Inner & outer peace is connected to the overcoming of evil with good. That fight for peace; for transformation of the heart and the renewing of the mind, begins with God and is the outworking of His dealings with us.
The strength and ability to fight that fight; to respond by taking in our hands the responsibility that is, even in our limited capacity, given to us, through His costly invitation, which grants us permission to participate, comes from the grace of God.
It is true, that He acts in His capacity as Master and true Lord over us, however, He is no master of puppets, nor does He will to be so [i]. In putting on ‘the armour of light’, (Rm.13:12-14)
Christians, through Jesus Christ, become what they, even in their own brokenness are: ambassadors of light.
‘According to Romans 12, there is a possibility of doing what the man torn by his inner distress cannot do […] This possibility is certainly not one which they can have of themselves […] Those who are in a state of inner disquiet can and must be peacemakers.’ (Karl Barth, CD 2/2:731) [ii]
To be Christian, doesn’t mean that we resign ourselves to ignorance, tyranny, blind compassion, or an oppressive ideological hegemony.
It means a realignment towards the One, who, on our behalf chose and chooses to correct, and challenge all ideological prisons that seek to nail distortions, disorder, and dysfunction, into the flesh of our entire existence.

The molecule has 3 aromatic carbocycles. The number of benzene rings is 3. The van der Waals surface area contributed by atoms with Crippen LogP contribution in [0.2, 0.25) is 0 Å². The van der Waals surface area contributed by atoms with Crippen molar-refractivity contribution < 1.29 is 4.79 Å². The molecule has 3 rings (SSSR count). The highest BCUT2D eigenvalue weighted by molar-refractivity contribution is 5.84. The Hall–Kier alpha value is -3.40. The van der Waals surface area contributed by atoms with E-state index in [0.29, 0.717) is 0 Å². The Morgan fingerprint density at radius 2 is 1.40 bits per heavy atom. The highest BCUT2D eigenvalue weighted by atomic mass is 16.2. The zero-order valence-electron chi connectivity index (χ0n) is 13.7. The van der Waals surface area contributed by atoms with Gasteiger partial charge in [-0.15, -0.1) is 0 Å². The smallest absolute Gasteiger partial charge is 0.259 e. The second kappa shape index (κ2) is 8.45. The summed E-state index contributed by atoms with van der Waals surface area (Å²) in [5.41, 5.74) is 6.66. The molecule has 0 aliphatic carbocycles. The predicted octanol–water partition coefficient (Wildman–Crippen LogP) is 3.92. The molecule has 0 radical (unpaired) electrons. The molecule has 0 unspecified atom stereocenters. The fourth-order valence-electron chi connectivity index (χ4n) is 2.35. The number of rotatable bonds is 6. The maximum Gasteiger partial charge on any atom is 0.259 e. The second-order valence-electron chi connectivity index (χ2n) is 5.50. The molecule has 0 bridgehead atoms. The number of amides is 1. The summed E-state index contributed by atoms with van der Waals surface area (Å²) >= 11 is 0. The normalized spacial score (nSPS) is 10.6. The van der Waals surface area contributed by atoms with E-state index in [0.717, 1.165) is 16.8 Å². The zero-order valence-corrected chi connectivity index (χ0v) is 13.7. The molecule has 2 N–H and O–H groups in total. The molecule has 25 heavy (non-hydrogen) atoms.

Christian love, therefore, is knowing how, why and when to say “no”; as much as when, why and how to say “yes”. Christ did not preach or uphold an absolute ‘ethic of universal niceness.’
God is no master of puppets, nor does He will to be so.
[i] ‘…but the sovereignty which was to be confirmed and glorified was the sovereignty of His love, which did not will to exercise mechanical force, to move the immobile from without, to rule over puppets or slaves, but willed rather to triumph in faithful servants and friends, not in their overthrow, but in their obedience, in their own free decision for Him.’ (Barth, The Election of Jesus, CD II/II p.178)
[ii] Barth, K. 1942 The Goodness of the Decision of God, Church Dogmatics, Hendrickson Publishers – It should be noted here that Barth is not advocating a kind of stoic detachment from conflict; he isn’t advocating pacifism. Particularly one that seeks stand over the Prince of Peace, pacifying Him and God’s command. See p.717 of CD: 2:2, ‘…We cannot and should not spare either ourselves or others this conflict.But it can and will be rightly conducted only as we recognise that in itself the command of God is the command of absolute peace, and that we can engage in strife only for the sake of peace.’
Artwork: Unknown artist. I, however, have edited this from the original.